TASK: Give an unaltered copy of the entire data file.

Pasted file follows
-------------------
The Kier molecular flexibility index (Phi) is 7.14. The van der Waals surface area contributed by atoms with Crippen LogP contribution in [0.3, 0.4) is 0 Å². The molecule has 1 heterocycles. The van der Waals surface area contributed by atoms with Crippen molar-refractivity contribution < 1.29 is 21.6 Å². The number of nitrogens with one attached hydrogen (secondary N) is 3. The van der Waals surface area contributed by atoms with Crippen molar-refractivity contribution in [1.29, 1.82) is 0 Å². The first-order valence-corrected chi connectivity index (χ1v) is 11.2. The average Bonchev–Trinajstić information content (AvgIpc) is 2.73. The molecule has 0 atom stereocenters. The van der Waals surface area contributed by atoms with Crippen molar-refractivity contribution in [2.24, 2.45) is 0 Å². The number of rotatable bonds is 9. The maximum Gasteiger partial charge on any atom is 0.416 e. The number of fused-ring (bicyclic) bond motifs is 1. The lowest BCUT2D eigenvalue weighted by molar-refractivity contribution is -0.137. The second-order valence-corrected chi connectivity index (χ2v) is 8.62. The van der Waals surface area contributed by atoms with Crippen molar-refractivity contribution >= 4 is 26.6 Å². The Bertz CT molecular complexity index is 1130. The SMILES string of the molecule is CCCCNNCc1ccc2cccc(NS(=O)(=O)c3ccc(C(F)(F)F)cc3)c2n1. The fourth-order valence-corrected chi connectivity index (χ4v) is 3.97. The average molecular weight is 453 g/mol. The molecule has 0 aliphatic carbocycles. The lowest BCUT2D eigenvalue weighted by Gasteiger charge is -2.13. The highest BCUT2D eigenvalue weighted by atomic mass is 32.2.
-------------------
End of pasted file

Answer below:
The Kier molecular flexibility index (Phi) is 7.14. The van der Waals surface area contributed by atoms with Crippen LogP contribution in [0.3, 0.4) is 0 Å². The molecule has 1 heterocycles. The van der Waals surface area contributed by atoms with Crippen molar-refractivity contribution < 1.29 is 21.6 Å². The number of nitrogens with one attached hydrogen (secondary N) is 3. The van der Waals surface area contributed by atoms with Crippen molar-refractivity contribution in [1.29, 1.82) is 0 Å². The first-order valence-corrected chi connectivity index (χ1v) is 11.2. The average Bonchev–Trinajstić information content (AvgIpc) is 2.73. The molecule has 0 atom stereocenters. The van der Waals surface area contributed by atoms with Crippen molar-refractivity contribution in [2.24, 2.45) is 0 Å². The number of rotatable bonds is 9. The maximum Gasteiger partial charge on any atom is 0.416 e. The number of fused-ring (bicyclic) bond motifs is 1. The lowest BCUT2D eigenvalue weighted by molar-refractivity contribution is -0.137. The second-order valence-corrected chi connectivity index (χ2v) is 8.62. The van der Waals surface area contributed by atoms with Crippen molar-refractivity contribution >= 4 is 26.6 Å². The Bertz CT molecular complexity index is 1130. The SMILES string of the molecule is CCCCNNCc1ccc2cccc(NS(=O)(=O)c3ccc(C(F)(F)F)cc3)c2n1. The fourth-order valence-corrected chi connectivity index (χ4v) is 3.97. The average molecular weight is 453 g/mol. The molecule has 0 aliphatic carbocycles. The lowest BCUT2D eigenvalue weighted by Gasteiger charge is -2.13. The highest BCUT2D eigenvalue weighted by atomic mass is 32.2.